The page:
Wednesday, June 11, 2014


Back in the early 1970s, Charlton Comics (in conjunction with King Syndicate, and bearing the King banner on the cover) released a series of educational comics for kids on the subject of future careers. Naturally, as a spokesperson for the exciting world of clocking in, they chose a character who’d had a long history of being an itinerant bum with a gambling problem and anger issues that would have made him a living nightmare to any Human Resources department – Popeye! Toot toot!

A natural choice for career guidance, your humble editor is a big fan of the early E.C.Segar Popeye strips and can tell you that the one-eyed sailor spent most of his life fighting people for money and losing fortunes by gambling. On at least a couple scenarios, I’m pretty sure Segar was slipping in a joke about Popeye visiting prostitutes, too, but it was the Thirties and no one lived past age twenty-five back then, so you had to live when the living was good.

Also it's weird when Popeye just
blithely mentions Jesus like this.
Still, Popeye probably cleaned up his act by then. There were a total of fifteen “E-Series” comics featuring Popeye and a host of assorted disciplines and for the sake of completism here’s the total list:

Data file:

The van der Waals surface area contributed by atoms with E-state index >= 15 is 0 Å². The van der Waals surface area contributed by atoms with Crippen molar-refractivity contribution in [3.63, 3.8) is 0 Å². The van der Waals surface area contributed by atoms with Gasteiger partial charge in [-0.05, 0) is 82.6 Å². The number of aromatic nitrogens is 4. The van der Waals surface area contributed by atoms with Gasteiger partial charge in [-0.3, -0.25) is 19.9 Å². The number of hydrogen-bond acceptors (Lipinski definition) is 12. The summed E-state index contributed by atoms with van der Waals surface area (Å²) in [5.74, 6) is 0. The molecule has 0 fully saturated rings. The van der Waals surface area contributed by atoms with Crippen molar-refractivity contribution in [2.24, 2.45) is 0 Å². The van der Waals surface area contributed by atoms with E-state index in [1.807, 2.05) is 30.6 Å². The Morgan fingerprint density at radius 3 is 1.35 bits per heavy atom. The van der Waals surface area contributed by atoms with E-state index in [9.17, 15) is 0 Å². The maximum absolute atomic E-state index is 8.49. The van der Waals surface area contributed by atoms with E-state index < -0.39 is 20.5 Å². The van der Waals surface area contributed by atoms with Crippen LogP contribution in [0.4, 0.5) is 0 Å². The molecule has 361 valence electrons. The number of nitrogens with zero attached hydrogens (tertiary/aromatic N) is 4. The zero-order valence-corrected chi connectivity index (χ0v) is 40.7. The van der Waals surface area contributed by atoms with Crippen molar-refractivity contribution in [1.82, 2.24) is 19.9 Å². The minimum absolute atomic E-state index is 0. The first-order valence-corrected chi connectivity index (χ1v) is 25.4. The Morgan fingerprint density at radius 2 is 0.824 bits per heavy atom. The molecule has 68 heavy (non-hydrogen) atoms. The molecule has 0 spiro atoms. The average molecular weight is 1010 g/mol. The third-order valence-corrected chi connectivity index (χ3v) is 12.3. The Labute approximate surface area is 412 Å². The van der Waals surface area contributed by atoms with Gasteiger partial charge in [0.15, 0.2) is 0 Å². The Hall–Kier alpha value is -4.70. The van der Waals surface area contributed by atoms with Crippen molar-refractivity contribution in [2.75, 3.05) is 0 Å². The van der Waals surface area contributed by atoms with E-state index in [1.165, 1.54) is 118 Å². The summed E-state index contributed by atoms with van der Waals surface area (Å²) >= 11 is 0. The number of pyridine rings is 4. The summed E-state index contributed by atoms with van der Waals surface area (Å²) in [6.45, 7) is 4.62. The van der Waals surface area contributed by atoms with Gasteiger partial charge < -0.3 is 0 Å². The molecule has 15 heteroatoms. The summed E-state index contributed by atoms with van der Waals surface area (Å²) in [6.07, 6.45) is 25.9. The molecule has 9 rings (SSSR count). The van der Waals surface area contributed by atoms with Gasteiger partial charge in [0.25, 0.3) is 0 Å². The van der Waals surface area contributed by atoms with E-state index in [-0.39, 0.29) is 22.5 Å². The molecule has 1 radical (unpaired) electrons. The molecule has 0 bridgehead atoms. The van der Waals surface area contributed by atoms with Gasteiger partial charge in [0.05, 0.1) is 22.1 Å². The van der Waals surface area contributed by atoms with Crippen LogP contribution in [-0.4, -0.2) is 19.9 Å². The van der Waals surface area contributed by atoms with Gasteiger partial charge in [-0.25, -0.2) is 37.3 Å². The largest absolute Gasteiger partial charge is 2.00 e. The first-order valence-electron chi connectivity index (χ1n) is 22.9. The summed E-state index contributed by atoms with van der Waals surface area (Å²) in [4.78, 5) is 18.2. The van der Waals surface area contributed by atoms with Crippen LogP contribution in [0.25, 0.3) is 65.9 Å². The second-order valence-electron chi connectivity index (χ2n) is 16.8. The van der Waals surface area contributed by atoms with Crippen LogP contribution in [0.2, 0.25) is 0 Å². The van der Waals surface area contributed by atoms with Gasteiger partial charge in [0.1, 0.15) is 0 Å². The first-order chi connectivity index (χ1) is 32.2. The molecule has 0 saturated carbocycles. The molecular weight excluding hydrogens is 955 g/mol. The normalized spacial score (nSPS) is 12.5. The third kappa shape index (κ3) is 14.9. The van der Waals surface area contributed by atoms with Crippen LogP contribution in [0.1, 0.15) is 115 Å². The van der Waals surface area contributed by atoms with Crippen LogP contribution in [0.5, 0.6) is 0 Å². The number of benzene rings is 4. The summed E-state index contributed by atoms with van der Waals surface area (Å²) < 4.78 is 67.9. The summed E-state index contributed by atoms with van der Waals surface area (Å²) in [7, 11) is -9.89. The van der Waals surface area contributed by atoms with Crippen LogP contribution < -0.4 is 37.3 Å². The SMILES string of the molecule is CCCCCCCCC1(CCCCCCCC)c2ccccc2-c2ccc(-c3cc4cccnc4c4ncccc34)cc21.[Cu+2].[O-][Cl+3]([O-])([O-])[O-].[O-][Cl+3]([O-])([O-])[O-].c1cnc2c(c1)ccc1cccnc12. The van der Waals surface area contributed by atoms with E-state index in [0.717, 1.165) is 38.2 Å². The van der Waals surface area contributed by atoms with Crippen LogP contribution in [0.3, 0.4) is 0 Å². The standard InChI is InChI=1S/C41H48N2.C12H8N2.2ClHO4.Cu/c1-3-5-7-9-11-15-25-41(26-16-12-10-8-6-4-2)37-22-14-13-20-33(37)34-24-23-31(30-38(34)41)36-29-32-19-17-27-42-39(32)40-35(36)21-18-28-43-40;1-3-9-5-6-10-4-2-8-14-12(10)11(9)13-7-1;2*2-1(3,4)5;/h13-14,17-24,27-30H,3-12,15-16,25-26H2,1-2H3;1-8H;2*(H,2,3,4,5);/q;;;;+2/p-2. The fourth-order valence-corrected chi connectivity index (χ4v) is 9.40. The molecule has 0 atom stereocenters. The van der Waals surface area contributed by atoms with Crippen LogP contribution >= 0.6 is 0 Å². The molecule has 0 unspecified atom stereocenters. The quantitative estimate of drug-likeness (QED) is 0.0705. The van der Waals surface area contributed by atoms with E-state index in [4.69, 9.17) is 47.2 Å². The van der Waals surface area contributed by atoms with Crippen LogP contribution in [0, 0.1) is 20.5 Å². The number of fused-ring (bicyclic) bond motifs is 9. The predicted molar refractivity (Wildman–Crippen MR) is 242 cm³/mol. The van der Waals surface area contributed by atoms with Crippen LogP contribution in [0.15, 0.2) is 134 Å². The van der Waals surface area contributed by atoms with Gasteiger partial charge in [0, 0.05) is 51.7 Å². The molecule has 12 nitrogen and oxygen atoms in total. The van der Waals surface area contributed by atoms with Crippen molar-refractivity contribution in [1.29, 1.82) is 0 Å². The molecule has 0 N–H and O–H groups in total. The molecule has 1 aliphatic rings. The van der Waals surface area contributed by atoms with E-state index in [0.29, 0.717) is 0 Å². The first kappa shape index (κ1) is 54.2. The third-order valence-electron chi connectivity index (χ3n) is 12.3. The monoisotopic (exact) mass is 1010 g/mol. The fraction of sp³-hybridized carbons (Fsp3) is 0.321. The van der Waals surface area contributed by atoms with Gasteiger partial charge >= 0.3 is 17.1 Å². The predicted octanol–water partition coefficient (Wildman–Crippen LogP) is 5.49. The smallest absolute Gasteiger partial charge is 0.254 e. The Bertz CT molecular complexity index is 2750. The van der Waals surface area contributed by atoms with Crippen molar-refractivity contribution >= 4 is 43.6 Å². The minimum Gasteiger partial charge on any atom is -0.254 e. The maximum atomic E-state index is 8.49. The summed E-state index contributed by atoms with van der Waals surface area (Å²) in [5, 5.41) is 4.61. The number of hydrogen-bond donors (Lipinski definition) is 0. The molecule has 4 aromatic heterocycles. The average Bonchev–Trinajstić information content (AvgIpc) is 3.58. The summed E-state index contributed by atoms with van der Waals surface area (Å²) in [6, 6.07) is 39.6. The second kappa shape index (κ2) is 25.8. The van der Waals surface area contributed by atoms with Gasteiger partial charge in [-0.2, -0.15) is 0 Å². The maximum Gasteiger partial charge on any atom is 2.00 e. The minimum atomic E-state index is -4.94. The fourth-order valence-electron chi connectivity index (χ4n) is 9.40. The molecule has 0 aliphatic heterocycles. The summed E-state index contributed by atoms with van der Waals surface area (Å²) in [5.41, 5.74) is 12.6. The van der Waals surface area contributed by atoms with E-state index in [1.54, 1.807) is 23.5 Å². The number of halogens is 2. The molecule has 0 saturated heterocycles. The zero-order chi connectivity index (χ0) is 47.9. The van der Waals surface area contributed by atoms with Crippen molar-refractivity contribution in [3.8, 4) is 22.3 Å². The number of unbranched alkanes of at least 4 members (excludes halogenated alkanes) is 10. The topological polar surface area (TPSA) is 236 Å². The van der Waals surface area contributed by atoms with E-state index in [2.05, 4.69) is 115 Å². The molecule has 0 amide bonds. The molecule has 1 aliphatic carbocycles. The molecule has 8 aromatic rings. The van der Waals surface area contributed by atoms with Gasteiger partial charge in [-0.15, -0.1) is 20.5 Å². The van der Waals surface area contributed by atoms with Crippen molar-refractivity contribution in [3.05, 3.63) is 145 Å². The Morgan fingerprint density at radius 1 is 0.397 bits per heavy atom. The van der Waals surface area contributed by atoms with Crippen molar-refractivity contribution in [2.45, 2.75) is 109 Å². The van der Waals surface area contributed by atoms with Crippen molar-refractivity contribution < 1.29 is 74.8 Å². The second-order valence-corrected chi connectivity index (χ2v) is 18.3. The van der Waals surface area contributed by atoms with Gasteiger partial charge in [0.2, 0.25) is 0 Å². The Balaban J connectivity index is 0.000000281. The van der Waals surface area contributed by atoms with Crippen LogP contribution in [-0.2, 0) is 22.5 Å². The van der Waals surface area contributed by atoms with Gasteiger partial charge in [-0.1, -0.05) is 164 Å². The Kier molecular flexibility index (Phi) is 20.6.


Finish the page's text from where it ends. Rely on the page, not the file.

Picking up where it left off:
• Popeye and Health Careers
  • Popeye and Environmental Careers
  • Popeye and Communications and Media Careers
  • Popeye and Transportation Careers
  • Popeye and Construction Careers
  • Popeye and Consumer and Homemaking
  • Popeye and Manufacturing Careers
  • Popeye and Hospitality and Recreation Careers
  • Popeye and Marketing and Distribution Careers
  • Popeye and Marketing and Office Careers
  • Popeye and Public Service Careers
  • Popeye and Personal Service Careers
  • Popeye and Marine Science Careers (finally, one that’s up his alley!)
  • Popeye and Fine Arts and Humanities Careers
  • Popeye and Agri-Business-Natural Resources Careers

Meanwhile, here’s a list of some of the industries Popeye never covered in this series:

  • Popeye and Sex Industry Careers
  • Popeye and Drug Manufacturing and Trafficking Careers
  • Popeye and Body Mod-Tattooing Careers
  • Popeye and Cheating Welfare
  • Popeye and Killing a Wealthy Relative for the Inheritance 

"No, seriouskly See'pea, you're a terrible raciskt.
We've all been meaning to say somethingsk
before now."
All fifteen of the comics have something “special” going for them, if mostly just for Popeye’s abandonment of his signature patter, being as legibility was apparently key. Other than that, there are startling panels exhibiting examples of the different careers present in all of the issues, such as in “Popeye and Public Services Careers” where we’re shown the jarring image (for a Popeye cartoon, anyway) of a police officer trying to talk a tearful runaway into leaving the streets, or a sexy housemaid in Popeye and Consumer and Homemaking Careers who occupies the lion’s share of the comic mostly flirting with cops. It’s a goddamn street-level crime drama around here.